We’ve written about Hero Bike a couple times now, first to showcase their Semester bike Kickstarter campaign, then about their build-a-bamboo-bike workshops and kits. Over the Thanksgiving holiday, we took a detour from our Greensboro, NC, office to their Greensboro, AL, shop to see how they make the bikes and kits from locally sourced bamboo. And by local, we do mean local. All of their bamboo comes from within a five mile radius of the shop. They grow some on their own land and harvest it from locals’ properties.
Hero Bike was started by the HERO group, a community program originally developed to give at-risk youth something productive to do and, now, as a job training program. Indeed, Mike Gillis, the sole hero present on Thanksgiving Eve found out about the job but had to apply through AmeriCorps to get it. It’s one of several businesses under the Hero umbrella, and their neighbor business assists with the DIY bike building kits that ship out to home tinkerers.
The two bikes they build here -the pencil shaped Semester and the DIYers- couldn’t be more different, showcasing an entirely new way to make bamboo/carbon tubes…
Walk in the door and you’ll see a wide open space. It used to be a hardware store, now it’s both classroom and factory.
The “original” is in the background, the Semester up front.
The Semester couples existing frame parts like the rear triangle, BB shell, head tube and fork with sweet new wood-and-composite tubes. More on that in a minute.
The originals, after the frames are hand crafted during one of their workshops by you, are built up using whatever parts they have laying around. So, once you’re done with the 3-day course, you can actually ride away on your bike. If you (probably mistakenly) think you’re going to end up with something much cleaner than this particular frame, you can bring your own fancy parts to build the bike.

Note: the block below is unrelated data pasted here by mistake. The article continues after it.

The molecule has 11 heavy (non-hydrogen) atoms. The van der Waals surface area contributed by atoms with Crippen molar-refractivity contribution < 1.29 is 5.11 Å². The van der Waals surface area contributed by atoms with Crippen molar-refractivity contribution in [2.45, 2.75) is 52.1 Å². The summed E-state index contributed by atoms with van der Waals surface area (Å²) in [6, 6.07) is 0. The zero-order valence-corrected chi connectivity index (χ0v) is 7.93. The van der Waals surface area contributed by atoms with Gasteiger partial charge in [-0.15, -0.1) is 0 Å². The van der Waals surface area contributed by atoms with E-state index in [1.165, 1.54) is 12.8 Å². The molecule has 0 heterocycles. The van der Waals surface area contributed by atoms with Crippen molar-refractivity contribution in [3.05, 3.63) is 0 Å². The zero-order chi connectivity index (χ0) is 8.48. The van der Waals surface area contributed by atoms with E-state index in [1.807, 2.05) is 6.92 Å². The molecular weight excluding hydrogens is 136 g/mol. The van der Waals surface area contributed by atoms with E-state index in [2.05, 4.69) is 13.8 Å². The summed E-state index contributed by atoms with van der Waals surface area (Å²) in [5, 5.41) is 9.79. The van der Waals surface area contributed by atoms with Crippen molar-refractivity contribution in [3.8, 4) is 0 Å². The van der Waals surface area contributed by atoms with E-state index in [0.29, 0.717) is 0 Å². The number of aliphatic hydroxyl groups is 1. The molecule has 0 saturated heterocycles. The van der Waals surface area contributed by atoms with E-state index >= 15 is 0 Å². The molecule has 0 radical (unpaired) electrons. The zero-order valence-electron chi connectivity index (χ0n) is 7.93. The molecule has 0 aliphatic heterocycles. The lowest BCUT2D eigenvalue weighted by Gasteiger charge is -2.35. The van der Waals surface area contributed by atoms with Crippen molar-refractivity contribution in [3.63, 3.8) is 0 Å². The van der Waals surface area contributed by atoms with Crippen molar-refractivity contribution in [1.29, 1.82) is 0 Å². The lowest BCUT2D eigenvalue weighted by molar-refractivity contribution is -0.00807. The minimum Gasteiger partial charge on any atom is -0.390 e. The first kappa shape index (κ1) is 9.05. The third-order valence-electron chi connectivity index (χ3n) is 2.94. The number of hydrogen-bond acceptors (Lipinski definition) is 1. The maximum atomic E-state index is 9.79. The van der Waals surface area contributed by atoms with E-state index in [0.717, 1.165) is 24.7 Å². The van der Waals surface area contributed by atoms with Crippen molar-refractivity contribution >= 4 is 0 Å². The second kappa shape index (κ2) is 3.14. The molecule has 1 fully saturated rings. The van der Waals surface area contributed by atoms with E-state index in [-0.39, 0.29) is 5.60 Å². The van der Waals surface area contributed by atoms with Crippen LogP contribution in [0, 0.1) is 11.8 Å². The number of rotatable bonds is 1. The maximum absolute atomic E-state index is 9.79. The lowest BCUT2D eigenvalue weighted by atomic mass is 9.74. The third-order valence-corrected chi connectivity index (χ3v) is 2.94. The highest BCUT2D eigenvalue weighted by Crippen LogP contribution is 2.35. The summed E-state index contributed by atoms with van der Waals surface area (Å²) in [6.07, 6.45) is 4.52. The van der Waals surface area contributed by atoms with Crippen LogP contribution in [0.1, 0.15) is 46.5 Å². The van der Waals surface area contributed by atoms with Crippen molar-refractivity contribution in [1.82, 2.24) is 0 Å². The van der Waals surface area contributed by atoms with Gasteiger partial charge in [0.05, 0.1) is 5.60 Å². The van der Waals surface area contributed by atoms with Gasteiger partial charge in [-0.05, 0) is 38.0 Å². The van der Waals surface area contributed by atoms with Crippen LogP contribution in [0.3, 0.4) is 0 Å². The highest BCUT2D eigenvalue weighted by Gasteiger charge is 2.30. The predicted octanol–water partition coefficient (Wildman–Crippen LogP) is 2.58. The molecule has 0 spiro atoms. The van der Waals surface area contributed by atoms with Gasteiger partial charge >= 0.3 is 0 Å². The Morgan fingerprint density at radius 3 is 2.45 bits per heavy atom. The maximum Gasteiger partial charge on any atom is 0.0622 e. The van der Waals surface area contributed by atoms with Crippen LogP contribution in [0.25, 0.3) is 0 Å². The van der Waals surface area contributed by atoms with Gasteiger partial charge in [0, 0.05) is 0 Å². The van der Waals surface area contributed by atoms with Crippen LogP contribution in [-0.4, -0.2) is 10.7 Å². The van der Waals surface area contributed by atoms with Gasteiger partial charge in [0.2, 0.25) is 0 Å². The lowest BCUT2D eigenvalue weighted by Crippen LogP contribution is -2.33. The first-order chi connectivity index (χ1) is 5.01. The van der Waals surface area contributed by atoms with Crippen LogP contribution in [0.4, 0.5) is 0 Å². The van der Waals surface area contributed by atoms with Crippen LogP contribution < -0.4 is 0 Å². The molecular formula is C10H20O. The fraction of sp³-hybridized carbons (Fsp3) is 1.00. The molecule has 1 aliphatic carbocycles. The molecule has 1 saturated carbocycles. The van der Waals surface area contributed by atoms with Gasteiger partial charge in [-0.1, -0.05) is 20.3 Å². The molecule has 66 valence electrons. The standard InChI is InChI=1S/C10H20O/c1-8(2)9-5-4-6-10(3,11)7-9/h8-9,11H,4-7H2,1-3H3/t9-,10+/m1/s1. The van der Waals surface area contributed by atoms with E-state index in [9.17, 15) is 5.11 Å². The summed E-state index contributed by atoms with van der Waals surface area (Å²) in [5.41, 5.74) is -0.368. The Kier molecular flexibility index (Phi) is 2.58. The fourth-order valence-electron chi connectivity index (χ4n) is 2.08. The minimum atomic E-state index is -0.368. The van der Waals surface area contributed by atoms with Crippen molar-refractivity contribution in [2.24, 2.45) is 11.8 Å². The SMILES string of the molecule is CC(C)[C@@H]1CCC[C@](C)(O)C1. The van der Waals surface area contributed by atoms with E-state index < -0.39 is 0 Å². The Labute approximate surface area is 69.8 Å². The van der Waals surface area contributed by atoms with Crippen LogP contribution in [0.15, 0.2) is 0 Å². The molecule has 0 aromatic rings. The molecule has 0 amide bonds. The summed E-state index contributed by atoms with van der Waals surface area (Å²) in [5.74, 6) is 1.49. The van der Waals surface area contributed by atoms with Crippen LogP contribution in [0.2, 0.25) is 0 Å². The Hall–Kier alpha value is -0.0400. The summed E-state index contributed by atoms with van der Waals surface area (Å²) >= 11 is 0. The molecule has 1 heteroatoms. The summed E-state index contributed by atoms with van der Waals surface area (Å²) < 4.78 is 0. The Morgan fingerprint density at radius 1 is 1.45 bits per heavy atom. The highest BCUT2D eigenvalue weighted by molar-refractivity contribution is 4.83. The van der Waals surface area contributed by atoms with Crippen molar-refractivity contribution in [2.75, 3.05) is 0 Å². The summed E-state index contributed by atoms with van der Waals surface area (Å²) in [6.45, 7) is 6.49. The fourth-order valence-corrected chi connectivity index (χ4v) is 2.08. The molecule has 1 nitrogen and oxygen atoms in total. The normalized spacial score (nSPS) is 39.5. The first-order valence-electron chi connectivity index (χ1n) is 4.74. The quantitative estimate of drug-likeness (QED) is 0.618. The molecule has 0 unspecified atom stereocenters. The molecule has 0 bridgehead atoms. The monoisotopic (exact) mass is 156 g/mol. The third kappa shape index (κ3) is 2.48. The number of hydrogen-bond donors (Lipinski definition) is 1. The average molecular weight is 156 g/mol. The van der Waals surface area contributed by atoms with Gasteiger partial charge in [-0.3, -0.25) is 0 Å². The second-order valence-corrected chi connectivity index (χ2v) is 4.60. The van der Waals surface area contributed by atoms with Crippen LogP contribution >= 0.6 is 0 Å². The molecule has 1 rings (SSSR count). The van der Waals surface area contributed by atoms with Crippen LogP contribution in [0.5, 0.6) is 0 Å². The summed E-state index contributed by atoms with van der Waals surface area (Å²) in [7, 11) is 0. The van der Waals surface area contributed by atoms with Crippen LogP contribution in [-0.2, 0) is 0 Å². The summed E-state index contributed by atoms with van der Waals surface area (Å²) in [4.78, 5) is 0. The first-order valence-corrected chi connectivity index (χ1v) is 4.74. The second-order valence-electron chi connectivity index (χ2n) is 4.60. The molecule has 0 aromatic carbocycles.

Workshops cost $650 to $1,100 depending on the type of bike you want to build. A $350 deposit holds your spot.
The bamboo comes in just like you see it here.
The bamboo is first cut into strips.
Then it’s planed into flattened strips and set out to fully dry. Once it’s completely dry, the edges are routed so it’ll fold into a hexagon.
From there, the strips are taped together as a flat sheet. Woven carbon tubes are glued to the bamboo, and a bicycle innertube is inflated to press it fully against the inside walls. Once it’s set, the tube is removed.
They sun dry for about 4-6 hours and voila, a bicycle frame tube:
The one on the right used a fiberglass tube rather than carbon, but production bike tubes are carbon.
The hex design came from Lance Rake, professor of industrial design of University of Kansas. The Kickstarter campaign was successful and they have about 40 bikes to build and ship by February.
Once the tubes are ready, things move along their work bench to get cut and built.
They keep plenty of inventory for building frames and for the classes.
They also keep plenty of saw dust.
If you were to get a DIY kit shipped, this is about what get.
Before the carbon wrap goes over top, balsam wood sections are used to give their shape, and fiberglass is used as a base layer. Supposing all this bike building work makes you hungry. After all, the workshops can entail 12-hour days of cutting, sanding, measuring, glueing, wrapping, etc. Fortunately, the most delicious of HERO’s businesses is right across the street:
Best. URL. Ever.
This was our piece of Cookies & Cream pie. It was $4.
And they use bacon!
MORE FUN STUFF
Ancient wheel truing stand?
Art is everywhere if you just look for it.
So are hipsters.
A few bikes they’re working on were scattered around the shop. The fixed gear is a more recent offering. They also offer 7/14/20 speed road bikes and a coaster brake cruiser, the latter being their best seller.
To judge Hero’s bikes on their finish quality compared to something from Boo and the like would be to miss the point. It’s not as smooth, but it’s cheap without compromising safety or functionality. And it adds jobs and helps troubled youth learn “green practices” skills they can take with them to higher paying gigs. And, for people like me (or not, considering how many high end carbon bike manufacturers I’ve toured) who think it’d be cool to work with carbon fiber but don’t have the slightest where to begin, they combine bike building, wood working and carbon fiber wrapping into a long weekend of affordable education. Win. Win. Win.
Why not, right?
For more info, check out HeroBike.org. Huge thanks to Mike for showing us around!